A Straw Bale Home Q&A with the Fourth Pig Sustainable Builders

July 7th, 2014 by Cathy Rust Leave a reply »
Rear view, straw bale constructed home addition

Photo courtesy of Mick Paterson. Rear view, straw bale constructed home addition, before exterior cladding

 

About a month ago I posted an article written by Terrell Wong, an architect specializing in sustainable building and design, about a straw bale addition to a home she had designed. She was frustrated because the city of Toronto denied it even though the city had built a straw bale building in High Park. One of the reasons the structure was denied was because the design doesn’t use a vapour barrier. The theory regarding a vapour barrier is that it is necessary to prevent water vapour from permeating walls and getting stuck there leading to mould and mildew problems which could eventually cause significant structural deterioration — not to mention indoor health problems. But straw bale building has been around for a lot longer than vapour barriers and homes built from straw have been around for hundreds of years in Europe and still stand today. What that indicates is that as long as you know what you are doing, straw bale homes are perfectly safe, healthy and durable, contrary to what someone unfamiliar with straw bale building might think.

After I posted the article, I was contacted by Mick Paterson, a project manager with The Fourth Pig, a co-operative sustainable building not-for-profit group based in Baysville, Ontario. He is currently overseeing a straw bale addition to a house in Toronto. They received approval from the city just as he contacted me, so his project was good to go.

I took the opportunity to visit when I was briefly in Toronto in June, to get a feel for a straw bale home and to ask questions that tend to come to mind when thinking about straw bale building. After the tour, I sent the team my questions and concerns — which I think are fairly representative of straw bale novices like myself. So, below are my questions and concerns, followed by Mick’s and his team’s answers.

 

Side view of straw bale addition and original house.

Side view of straw bale addition and original house.

1. The straw goes moldy after a while and can lead to such problems as black mould and wall collapse.

Fourth Pig:  Moisture is the enemy of any type of construction. The straw bales would only become moldy once prolonged heavy exposure to moisture is seen. A straw bale home must have a breathable protective coat. Lime and clay based plasters provide protection from bulk moisture while allowing any absorbed humidity to escape from the wall.

2. Straw can’t act as an insulation material.

Fourth Pig: Straw can be classed as one of the oldest insulation types on the planet. Straw has been used in Europe for centuries for insulation in different forms but straw bales as a wall construction and insulation really took off in the US in the mid-19th century.  Its r value is dependent on the bales compaction, orientation and construction detailing. The most agreed upon r value is 30 for 2 string bales or 1.4 to 2.6 per inch.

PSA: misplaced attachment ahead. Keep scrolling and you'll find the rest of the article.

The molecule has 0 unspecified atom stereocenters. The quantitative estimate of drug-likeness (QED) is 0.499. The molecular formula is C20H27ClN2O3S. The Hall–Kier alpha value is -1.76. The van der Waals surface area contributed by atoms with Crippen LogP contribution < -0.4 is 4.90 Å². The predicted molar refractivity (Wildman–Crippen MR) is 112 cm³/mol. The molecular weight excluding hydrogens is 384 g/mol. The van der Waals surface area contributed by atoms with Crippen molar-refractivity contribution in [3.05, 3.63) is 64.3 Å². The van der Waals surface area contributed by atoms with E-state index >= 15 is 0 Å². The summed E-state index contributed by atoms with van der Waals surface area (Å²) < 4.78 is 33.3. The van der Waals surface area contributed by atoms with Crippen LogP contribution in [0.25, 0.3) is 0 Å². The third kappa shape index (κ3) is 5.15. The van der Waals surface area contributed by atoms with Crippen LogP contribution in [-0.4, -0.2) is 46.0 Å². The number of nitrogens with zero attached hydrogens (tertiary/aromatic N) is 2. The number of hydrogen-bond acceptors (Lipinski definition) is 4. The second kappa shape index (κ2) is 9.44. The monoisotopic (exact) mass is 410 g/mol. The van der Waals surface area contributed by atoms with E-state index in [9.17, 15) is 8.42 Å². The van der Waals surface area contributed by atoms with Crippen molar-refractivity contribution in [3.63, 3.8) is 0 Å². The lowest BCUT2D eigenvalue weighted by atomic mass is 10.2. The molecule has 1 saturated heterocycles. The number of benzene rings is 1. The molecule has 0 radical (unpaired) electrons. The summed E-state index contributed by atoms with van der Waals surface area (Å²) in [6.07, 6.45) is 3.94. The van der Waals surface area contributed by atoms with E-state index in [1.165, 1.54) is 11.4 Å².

3. Its fire rating is low and therefore unsafe to use as a building material.

Fourth Pig: Both ATSM in the US and CSIRO in Australia show testing on straw bale walls to have a high resistance to fires with a 2 hour fire rating on plastered walls and 30 minute rating on an exposed strawbale. There are several examples of commercial straw bale buildings word wide. In Australia there is a veterinary hospital and in Colorado a Waldorf school chose straw bale as the only wall material for all 22,000 sq. ft. of its classrooms.
4. You need a vapor barrier to protect the straw from moisture.

Fourth Pig: Vapor barriers are not necessary for a straw bale wall as the plaster skin provides a similar function. As an added benefit lime and clay plasters allow the straw to absorb and release water vapor on both sides of the wall, preventing damage from accumulation. This happens in cold to hot climates, and dry to humid ones.

5. What is the best material to use for covering up the straw bale and why?

Fourth Pig: Natural plasters like lime and clay provide the most benefits for straw bale walls for their breathability qualities. Various factors such as design, cost, performance and historic longevity have shown the benefits of using lime and clay and avoiding cement and acrylic based plasters or covering the straw bales with drywall.

Straw bale wall

Close-up of Straw bale wall

6. Can straw bale be used for houses that are more than one story high?

Fourth Pig: The limits to how high you may build a SB wall are the same limits all buildings face. With intelligent design a skyscraper could be constructed with a façade of strawbales. (We would like to retrofit a multiple storey building with strawbales!)

7. How long does a house made with straw bale generally last?

Strawbale walls and all buildings will last as long as the buildings inhabitants make them last. All buildings require regular maintenance and upkeep as do strawbale walls. With proper design and upkeep SB walls can last for centuries or more. There are strawbale homes in the US that are still standing and in great condition from the mid to late 1800s.
8. Is it more or less expensive than building a stick built house?

Straw bale walls can be cheaper than regular insulated wall construction but there is so much variation of wall finishes and detailing that that need to be taken into account when trying to compare apples to apples. You will not get an R30 insulation value out of a traditional stick framed wall.

 

For more information on building a straw bale home, or have more questions about the material’s durability, visit the Fourth Pig’s website, or contact them directly.

 

 

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